Mur kindly introduced me in the last issue of Soundproof, but for anyone who missed that, hi. I’m Escape Pod’s Assistant Editor, and I’m most publicly known for doing the feedback segments in the podcast. I also oversee our teem of slush readers and end up sending out a lot of our rejections, and of course I lay out Soundproof. And other things, as necessary.
So in this beginning of a new year, I’m instead going to take you back a few days to the death of the last machine on earth that could turn a roll of Kodachrome from an opaque deep red film stock into color etched rectangles of plastic. Most of us have moved onto digital, which, let’s be fair, is significantly more user friendly and easier to control. Cheaper, too.
But it says something about Kodachrome — the first successful color film — that it took 75 years to be phased out of production. Sure, it had dwindled in years past, and films meant for paper prints rather than to be projected got rapidly popular, and it was a finicky, and slow, film to shoot.
Getting it developed in the last decade or so meant sending it to one place in Kansas and always worrying that the machine would break or Kodak would stop making the developing chemistry. While it’s trivial to develop black and white film at home, and not too horrible to do most modern color films, Kodachrome’s process would confound most any man.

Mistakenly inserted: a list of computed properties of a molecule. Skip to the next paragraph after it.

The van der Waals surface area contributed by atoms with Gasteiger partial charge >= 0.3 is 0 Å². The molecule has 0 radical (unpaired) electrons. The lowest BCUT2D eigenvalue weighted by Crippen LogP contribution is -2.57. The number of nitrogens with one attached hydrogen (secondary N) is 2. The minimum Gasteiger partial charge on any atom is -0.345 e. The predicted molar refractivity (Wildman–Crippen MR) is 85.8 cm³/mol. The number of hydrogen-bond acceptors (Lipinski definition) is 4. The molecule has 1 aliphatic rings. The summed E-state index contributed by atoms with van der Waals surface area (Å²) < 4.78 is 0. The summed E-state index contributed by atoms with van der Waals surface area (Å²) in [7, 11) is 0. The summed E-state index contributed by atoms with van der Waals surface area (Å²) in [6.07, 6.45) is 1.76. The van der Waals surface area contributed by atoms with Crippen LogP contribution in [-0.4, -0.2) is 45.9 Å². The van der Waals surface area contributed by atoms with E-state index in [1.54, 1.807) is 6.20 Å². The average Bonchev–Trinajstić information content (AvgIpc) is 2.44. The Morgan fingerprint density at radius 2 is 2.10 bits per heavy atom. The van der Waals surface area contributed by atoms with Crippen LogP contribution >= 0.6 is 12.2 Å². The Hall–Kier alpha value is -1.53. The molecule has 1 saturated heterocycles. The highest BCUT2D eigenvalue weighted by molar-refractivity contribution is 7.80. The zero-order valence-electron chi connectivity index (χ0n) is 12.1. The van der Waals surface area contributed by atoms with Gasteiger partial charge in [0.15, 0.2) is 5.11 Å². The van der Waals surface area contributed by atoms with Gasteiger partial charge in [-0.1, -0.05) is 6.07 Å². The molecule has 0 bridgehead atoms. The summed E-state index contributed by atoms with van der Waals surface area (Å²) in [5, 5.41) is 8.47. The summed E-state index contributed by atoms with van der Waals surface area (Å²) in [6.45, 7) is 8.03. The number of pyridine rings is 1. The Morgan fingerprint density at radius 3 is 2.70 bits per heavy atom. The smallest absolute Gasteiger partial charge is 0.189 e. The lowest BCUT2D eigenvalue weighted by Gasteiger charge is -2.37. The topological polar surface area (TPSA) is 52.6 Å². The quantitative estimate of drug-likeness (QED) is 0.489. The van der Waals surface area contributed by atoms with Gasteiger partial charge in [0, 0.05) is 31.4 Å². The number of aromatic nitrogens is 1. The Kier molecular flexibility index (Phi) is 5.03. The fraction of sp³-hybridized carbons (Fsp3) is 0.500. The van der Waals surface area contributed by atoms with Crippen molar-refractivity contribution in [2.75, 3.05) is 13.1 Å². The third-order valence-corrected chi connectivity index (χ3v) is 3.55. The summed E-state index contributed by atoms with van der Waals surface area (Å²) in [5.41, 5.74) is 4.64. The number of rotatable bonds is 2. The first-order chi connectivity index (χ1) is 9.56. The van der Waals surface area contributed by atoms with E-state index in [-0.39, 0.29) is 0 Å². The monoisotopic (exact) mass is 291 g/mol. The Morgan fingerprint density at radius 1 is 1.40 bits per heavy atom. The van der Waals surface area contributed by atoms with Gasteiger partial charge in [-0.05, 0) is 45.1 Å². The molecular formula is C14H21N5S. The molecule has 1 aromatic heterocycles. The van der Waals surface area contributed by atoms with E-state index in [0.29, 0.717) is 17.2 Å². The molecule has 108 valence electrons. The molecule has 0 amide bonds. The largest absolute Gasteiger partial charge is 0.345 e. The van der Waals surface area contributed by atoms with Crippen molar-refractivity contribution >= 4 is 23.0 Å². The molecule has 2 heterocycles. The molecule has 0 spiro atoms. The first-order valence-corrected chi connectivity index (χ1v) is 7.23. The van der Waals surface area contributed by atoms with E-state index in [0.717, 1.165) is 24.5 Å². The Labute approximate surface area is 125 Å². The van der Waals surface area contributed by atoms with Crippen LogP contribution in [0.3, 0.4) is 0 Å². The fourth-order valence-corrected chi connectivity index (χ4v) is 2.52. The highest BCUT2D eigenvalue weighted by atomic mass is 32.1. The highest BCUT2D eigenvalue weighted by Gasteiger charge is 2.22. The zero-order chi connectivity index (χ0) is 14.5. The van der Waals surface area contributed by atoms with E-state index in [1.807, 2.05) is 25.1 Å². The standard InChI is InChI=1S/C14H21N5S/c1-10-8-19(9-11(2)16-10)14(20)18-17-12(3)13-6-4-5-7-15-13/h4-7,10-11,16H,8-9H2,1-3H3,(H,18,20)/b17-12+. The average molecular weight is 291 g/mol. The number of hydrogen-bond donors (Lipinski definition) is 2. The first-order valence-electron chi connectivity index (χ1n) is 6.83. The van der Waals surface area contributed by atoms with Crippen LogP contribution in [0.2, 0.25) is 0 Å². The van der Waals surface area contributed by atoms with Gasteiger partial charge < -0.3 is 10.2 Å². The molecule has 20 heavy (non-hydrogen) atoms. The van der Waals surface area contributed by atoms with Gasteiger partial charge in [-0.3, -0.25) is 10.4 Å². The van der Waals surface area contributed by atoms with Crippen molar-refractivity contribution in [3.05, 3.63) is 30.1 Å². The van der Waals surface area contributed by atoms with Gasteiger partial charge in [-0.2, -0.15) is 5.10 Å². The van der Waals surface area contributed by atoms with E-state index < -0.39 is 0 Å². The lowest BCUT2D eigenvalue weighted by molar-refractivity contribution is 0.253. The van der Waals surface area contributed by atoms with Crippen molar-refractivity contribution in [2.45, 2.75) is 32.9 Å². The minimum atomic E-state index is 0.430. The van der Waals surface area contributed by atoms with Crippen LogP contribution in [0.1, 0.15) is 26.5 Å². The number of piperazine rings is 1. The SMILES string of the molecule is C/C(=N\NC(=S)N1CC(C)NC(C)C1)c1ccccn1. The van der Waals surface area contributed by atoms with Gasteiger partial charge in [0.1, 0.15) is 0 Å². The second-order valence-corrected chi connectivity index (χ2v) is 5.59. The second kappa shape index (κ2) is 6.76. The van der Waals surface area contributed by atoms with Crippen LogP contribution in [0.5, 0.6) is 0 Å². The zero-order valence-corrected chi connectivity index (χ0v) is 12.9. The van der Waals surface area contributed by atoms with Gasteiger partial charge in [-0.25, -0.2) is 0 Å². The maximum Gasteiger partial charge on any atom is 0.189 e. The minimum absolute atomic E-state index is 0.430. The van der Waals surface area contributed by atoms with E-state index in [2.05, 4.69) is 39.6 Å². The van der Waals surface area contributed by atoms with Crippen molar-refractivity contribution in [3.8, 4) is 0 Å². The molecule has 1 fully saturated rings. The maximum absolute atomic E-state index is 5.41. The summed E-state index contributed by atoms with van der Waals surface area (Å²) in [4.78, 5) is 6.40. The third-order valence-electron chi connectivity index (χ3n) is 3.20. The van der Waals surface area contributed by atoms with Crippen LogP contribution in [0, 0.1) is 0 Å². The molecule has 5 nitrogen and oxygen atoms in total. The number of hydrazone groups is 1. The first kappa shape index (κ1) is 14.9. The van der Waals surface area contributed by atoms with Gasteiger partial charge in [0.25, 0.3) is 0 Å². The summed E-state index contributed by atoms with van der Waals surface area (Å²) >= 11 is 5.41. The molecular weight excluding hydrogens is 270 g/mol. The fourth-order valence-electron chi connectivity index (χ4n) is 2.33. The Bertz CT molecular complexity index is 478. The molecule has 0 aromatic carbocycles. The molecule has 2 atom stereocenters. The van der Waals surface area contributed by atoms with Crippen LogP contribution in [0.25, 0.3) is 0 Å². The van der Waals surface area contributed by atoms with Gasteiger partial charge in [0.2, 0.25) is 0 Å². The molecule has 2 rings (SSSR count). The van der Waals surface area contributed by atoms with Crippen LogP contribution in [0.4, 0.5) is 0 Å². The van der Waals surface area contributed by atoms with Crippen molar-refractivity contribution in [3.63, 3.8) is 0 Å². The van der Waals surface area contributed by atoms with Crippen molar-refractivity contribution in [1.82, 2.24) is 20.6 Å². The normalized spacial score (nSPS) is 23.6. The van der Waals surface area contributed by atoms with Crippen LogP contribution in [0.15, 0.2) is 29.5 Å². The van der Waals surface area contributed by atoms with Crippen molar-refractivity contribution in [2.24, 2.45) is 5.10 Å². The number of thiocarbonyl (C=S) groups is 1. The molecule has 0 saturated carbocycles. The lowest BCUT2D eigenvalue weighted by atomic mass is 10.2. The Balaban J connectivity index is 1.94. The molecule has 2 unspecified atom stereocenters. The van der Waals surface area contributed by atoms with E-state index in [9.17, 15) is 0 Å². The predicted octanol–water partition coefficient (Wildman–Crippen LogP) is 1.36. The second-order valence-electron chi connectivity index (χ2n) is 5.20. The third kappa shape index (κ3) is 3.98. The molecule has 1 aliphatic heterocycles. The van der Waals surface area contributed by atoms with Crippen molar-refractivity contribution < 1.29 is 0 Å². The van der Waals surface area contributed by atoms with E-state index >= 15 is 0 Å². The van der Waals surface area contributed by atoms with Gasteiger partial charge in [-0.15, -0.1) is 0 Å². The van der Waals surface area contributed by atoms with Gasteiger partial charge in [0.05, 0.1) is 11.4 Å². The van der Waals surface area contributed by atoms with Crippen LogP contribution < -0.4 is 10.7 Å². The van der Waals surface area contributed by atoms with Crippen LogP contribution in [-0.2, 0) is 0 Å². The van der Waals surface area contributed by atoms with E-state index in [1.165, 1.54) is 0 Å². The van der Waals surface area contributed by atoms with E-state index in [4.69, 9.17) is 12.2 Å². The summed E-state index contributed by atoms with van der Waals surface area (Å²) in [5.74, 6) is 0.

But it was pretty. Someone wrote a bit too saccharine song about it. And it picked up the light in a bit different way than everything after it.
So this month we’re bringing you three stories in this pixelated form: Élan Vital by K. Tempest Bradford, Dead’s End to Middleton by Natania Barron, and God of the Lower Level by Charles M. Saplak.
They’re quite good.
You can download the ePub version here.
In This Issue:
—EP269: Élan Vital By K. Tempest Bradford
—Book Review: For The Win Review by Josh Roseman
—EP271: God Of The Lower Level By Charles M. Saplak
—Sauropod Dinosaurs had weird feet By Sarah Frost
—EP273: Dead’s End to Middleton By Natania Barron
—Superhero Fiction: The Next Big Thing? by Adam Christopher